The Commonwealth has hoped that a Sri Lankan war commission report on the conflict with the LTTE will advance the cause of accountability, saying that genuine reconciliation and accountability go hand-in-hand.
Applauding the intent of transparency with which the Sri Lankan government tabled the full report of the commission before Parliament, Commonwealth Secretary General Kamalesh Sharma said the recommendations in the report should be implemented in an objective, even-handed and forward-looking manner.
“It is for the government and people of Sri Lanka to chart their country’s way forward after the military defeat of the forces of terrorism,” Sharma said, commenting on the report of the Lessons Learnt and Reconciliation Commission (LLRC).
“The Commonwealth, as a partner of Sri Lanka, which is a founder member of the modern Commonwealth, remains ready to assist the government in dealing with the challenges of building a harmonious and sustainable peace,” he said in a press release.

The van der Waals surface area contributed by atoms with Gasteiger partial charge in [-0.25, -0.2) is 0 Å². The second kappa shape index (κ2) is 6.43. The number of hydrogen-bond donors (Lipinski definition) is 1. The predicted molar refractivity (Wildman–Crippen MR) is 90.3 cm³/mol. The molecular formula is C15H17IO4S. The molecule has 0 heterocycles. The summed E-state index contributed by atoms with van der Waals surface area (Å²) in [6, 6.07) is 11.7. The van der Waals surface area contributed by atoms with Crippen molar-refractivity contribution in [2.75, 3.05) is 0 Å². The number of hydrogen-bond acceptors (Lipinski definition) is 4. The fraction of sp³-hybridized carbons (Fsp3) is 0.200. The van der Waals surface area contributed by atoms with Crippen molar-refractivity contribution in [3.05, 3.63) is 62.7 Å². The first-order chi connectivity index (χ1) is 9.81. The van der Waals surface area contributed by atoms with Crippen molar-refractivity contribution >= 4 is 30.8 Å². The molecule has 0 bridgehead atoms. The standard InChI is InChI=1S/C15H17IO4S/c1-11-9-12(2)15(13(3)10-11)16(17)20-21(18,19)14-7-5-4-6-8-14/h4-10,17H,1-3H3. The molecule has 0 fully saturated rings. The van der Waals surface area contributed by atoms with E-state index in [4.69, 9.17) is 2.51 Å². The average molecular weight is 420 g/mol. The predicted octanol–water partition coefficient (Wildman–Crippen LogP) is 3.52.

The LLRC was appointed by President Mahinda Rajapaksa in May 2010 to probe the role of the nation’s army in the final stages of the civil war.
The war came to an end in 2009 when the Lankan military crushed the rebels.
The LLRC report cleared the nation’s army of deliberately targeting civilians in the final stages of the war against the LTTE, though conceding that some isolated incidents could have occurred.
The commission called for a political settlement of the ethnic conflict with the minority Tamils and asked the government to take the initiative for “a serious and structured” dialogue with all political parties, particularly those representing the minorities.
It asked the government to reach out to minorities and said that the Tamils should in turn reposition themselves in their role vis-a-vis the state.
However, US-based Human Rights Watch has slammed the report, saying it failed to fix accountability and “disregards” the “worst abuse” by government forces. – PTI